Identity and Credit Card Thief Sentenced to 70 Months in Prison
Las Vegas, Nev. – A man who used stolen personal identification information and fraudulently obtained debit and credit cards to finance his lavish lifestyle was sentenced today to 70 months in federal prison and ordered to pay $370,819 in restitution, announced Greg Brower, United States Attorney for the District of Nevada.
Tyson Baird, 32, of Las Vegas, was sentenced by U.S. District Judge Lloyd D. George. He pleaded guilty on April 8 2008, without the benefit of a plea agreement, to access device (credit/debit card) fraud, identity fraud, unlawful possession of equipment used to produce false identification documents, unlawful possession of 15 or more access devices, and aggravated identity theft. The Court ordered that two years of Baird's federal sentence be served consecutively with an undischarged term of state imprisonment for unrelated criminal charges.
"As this case demonstrates, persons convicted of federal charges relating to identity theft and credit card fraud face significant prison terms without the possibility of parole," said U.S. Attorney Brower.
According to the court records, in April 2006, a fraud investigator for the online payment provider, PayPal, submitted a complaint to the FBI regarding a debit card fraud scheme being perpetrated on PayPal accounts. The FBI's subsequent investigation determined that Baird was hacking into PalPal accounts, obtaining PayPal debit cards, and using them at local businesses in Las Vegas. In December 2006, agents searched Baird's house in Las Vegas and recovered approximately 50 Yahoo email accounts and corresponding passwords and 15 PayPal accounts with passwords. The Yahoo information had been used by Baird to hijack the PayPal accounts. The investigation also revealed that Baird was using false identities and fraudulent credit/debit cards for medical treatment, to purchase real estate and to secure a mortgage, and to make his house payments. Baird also used false identities and fraudulent credit/debit cards to obtain computer equipment from Sony and to rent expensive rental cars from Hertz. Baird's actions resulted in a loss to American Express of approximately $295,310; to PayPal of approximately $57,809; and to Hertz of approximately $17,700.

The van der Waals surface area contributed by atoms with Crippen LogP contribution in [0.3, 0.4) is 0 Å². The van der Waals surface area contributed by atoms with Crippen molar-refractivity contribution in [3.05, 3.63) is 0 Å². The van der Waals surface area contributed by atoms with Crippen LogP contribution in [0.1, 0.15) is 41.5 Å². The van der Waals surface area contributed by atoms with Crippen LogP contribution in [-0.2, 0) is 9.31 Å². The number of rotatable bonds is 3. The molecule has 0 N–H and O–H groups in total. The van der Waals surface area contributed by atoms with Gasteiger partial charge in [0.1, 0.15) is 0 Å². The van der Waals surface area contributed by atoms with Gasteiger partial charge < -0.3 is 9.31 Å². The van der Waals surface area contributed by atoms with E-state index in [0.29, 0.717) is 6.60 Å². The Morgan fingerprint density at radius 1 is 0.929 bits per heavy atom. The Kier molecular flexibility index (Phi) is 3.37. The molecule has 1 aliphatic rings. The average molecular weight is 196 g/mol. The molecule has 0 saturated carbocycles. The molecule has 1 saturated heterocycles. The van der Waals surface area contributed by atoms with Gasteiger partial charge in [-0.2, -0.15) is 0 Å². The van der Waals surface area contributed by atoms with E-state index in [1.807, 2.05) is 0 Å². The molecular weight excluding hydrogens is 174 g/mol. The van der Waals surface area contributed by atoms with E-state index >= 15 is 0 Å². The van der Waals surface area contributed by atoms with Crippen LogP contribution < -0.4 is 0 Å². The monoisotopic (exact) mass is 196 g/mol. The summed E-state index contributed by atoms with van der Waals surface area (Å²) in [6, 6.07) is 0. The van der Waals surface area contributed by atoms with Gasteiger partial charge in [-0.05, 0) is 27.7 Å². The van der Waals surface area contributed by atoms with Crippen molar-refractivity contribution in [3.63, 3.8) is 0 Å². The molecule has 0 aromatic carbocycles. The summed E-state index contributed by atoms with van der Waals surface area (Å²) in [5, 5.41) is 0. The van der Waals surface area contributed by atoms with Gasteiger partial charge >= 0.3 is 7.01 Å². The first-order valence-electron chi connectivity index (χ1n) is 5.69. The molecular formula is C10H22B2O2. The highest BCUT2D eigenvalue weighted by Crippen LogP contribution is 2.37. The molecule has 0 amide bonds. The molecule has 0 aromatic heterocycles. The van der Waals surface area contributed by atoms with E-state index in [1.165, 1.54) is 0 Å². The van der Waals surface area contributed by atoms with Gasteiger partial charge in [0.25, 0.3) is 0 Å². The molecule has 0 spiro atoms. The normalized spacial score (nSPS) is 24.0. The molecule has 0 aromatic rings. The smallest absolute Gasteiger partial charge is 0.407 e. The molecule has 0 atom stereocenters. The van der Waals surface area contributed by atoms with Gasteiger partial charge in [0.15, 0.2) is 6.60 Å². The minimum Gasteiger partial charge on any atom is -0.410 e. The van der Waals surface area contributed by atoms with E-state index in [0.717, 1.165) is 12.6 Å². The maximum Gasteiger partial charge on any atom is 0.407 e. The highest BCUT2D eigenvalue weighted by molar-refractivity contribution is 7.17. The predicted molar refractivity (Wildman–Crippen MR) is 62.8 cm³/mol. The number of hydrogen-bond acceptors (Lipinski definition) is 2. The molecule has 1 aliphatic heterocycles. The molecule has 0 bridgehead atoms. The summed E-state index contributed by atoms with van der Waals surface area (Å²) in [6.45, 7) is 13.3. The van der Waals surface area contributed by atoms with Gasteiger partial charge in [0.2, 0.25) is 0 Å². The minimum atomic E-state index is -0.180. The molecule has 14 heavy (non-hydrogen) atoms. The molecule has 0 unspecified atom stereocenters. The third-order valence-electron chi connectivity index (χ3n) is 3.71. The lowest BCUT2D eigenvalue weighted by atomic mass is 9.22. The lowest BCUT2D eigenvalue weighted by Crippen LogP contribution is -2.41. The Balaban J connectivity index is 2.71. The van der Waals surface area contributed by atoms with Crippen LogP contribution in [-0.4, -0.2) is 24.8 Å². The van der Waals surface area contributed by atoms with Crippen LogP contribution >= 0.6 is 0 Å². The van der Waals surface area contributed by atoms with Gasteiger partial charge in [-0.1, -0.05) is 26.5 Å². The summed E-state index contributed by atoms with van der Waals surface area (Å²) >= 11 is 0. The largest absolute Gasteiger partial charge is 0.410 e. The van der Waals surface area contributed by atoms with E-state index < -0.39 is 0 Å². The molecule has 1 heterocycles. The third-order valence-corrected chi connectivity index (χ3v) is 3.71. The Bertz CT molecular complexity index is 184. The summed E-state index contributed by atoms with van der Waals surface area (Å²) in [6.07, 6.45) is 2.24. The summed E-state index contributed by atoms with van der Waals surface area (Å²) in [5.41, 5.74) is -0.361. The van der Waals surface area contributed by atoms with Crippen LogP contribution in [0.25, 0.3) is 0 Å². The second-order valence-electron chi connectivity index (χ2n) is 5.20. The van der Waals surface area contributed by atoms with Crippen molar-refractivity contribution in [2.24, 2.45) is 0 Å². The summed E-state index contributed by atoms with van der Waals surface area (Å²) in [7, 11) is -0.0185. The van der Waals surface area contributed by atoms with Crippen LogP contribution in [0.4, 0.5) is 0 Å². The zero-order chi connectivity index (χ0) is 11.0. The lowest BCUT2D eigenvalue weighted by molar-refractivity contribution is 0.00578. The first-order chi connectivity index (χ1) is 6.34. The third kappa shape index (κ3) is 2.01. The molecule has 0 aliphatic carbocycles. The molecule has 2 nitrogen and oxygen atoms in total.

Also recovered from Baird's house during a December 2006 search were identification document-making equipment, MasterCard credit card numbers, American Express merchant terminals, full credit reports, and an extensive amount of computer equipment. Forensic analysis of the defendant's computer equipment revealed stolen identity packets, false identification documents bearing the defendant's and other individuals'photographs, encryption software, encrypted files, codes to decrypt files, computer hacking software, and software to hide the identity of the computer. The court documents also allege that Baird wire transferred criminal proceeds out of the United States utilizing false identities and laundered a large percentage of the illegally obtained funds through his mother's bank accounts before using the funds for his own personal benefit, including to make his house payments in a false identity.
The case was investigated by the FBI, and prosecuted by Assistant United States Attorney Kimberly M. Frayn.